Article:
is likely to spread. Hunters who improperly dispose of spinal tissue also
spread CWD to healthy herds.
As a hunter you know that the average
hunter will be unlikely to waste a tag on an animal visibly sick who may not
be safe to eat. When hunters intentionally pass up these animals for healthy
and stronger deer, they allow the sick animal to not only suffer longer, but
to pass their condition to others.
What can be done? Isolating and
possibly humanely euthanizing infected and hopelessly ill animals while
simultaneously banning recreational hunting would go far in preventing the
spread of CWD.
Dear Uncle Joe:
Iím an ethical hunter. I am not here to cuss or call you names so my
letter will probably not be printed in your newsletter, but I wanted your
thoughts on something. I have been hunting for several decades and have
taken college-level courses in wildlife conservation and know that wildlife
biologists are tasked with not only maintaining adequate numbers of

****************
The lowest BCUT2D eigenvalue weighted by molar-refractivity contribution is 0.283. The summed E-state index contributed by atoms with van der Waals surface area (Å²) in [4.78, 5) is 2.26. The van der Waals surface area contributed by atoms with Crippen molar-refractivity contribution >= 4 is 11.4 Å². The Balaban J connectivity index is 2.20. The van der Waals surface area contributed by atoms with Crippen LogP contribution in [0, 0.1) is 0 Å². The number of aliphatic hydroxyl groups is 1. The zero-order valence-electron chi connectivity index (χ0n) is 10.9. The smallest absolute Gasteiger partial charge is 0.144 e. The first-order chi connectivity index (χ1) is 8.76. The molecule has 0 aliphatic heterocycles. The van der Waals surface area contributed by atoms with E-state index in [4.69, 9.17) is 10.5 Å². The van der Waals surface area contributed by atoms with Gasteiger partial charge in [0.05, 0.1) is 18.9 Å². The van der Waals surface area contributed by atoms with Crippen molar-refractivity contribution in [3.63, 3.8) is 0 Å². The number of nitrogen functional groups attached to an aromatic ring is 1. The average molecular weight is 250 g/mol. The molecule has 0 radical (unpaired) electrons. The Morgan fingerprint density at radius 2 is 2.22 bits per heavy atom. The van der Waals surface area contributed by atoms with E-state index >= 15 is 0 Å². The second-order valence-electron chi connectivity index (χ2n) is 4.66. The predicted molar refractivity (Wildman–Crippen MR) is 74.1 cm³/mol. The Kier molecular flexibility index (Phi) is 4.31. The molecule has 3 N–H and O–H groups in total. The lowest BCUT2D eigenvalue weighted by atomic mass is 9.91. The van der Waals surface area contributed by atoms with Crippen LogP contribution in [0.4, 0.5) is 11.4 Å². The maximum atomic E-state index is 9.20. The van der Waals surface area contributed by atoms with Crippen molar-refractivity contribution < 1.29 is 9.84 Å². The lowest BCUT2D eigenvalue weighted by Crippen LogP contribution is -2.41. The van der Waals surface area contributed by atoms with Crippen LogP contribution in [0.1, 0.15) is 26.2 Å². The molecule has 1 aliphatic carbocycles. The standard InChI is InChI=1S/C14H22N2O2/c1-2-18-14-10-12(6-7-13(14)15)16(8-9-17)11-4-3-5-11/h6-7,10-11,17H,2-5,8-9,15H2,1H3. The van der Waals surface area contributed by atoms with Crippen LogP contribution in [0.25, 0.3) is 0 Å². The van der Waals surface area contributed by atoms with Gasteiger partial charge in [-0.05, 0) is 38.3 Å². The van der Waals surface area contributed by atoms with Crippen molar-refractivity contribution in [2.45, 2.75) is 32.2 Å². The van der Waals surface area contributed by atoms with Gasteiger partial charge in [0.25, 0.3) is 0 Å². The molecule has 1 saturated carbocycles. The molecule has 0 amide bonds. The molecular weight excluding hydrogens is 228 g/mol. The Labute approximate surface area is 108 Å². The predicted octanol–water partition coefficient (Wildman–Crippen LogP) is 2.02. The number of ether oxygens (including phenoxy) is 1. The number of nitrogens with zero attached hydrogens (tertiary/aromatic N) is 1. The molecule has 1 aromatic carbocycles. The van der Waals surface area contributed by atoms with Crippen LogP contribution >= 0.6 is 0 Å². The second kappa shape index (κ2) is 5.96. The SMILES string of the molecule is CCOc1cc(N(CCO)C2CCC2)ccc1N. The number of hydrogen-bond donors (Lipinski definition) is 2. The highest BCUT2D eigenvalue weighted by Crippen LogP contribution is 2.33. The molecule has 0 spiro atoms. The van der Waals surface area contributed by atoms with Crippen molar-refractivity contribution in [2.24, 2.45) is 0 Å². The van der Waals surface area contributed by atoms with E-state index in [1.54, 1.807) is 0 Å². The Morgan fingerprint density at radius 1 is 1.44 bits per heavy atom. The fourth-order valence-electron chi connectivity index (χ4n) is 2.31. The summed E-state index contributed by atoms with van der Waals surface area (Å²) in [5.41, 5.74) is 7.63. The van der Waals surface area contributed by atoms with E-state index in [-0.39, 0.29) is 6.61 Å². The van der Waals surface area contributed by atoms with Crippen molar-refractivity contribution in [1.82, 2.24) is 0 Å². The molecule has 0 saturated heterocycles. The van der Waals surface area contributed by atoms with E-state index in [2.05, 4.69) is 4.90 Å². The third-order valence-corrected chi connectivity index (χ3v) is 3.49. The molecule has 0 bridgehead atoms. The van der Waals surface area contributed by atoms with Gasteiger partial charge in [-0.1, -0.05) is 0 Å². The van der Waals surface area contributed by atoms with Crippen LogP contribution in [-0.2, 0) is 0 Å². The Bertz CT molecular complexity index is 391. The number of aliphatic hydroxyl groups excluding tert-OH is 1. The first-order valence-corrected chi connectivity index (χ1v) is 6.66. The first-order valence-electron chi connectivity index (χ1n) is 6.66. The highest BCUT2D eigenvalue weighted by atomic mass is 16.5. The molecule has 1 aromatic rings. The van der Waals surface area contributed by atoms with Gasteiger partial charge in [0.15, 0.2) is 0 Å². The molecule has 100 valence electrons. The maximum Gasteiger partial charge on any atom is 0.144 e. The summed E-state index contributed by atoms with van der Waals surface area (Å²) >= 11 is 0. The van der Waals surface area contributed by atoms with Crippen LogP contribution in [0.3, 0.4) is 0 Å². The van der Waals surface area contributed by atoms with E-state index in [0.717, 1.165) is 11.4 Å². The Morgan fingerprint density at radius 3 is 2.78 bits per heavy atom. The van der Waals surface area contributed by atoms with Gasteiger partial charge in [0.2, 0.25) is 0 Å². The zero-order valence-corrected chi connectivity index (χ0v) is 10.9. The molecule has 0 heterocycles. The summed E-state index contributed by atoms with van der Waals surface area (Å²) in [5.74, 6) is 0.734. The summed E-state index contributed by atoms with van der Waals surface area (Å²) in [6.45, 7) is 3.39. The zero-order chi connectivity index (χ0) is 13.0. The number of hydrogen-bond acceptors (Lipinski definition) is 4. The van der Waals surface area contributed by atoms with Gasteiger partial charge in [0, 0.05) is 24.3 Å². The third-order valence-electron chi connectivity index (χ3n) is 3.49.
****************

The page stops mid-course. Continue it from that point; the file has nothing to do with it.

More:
wildlife, but also they work hard to strengthen the herd. Iím not a trophy
hunter. I do have one mount in my den (a state record at the time) but I
have never seen the sense in hunting just for a trophy. Seriously Joe, our
deer herd is as strong as it is because of the efforts of hunters
Mark, Dubuque, IA
Hello Mark Ė thanks for writing.
Itís not uncommon for hunters and those who support hunting to sincerely
believe that hunting has strengthened the condition of the deer herd. Hereís
something for you to think about, however. A study in the Proceedings of the
Royal Society B. [Simone Ciuti et al, Human selection of elk behavioural
traits in a landscape of fear] showed that hunting is having a detrimental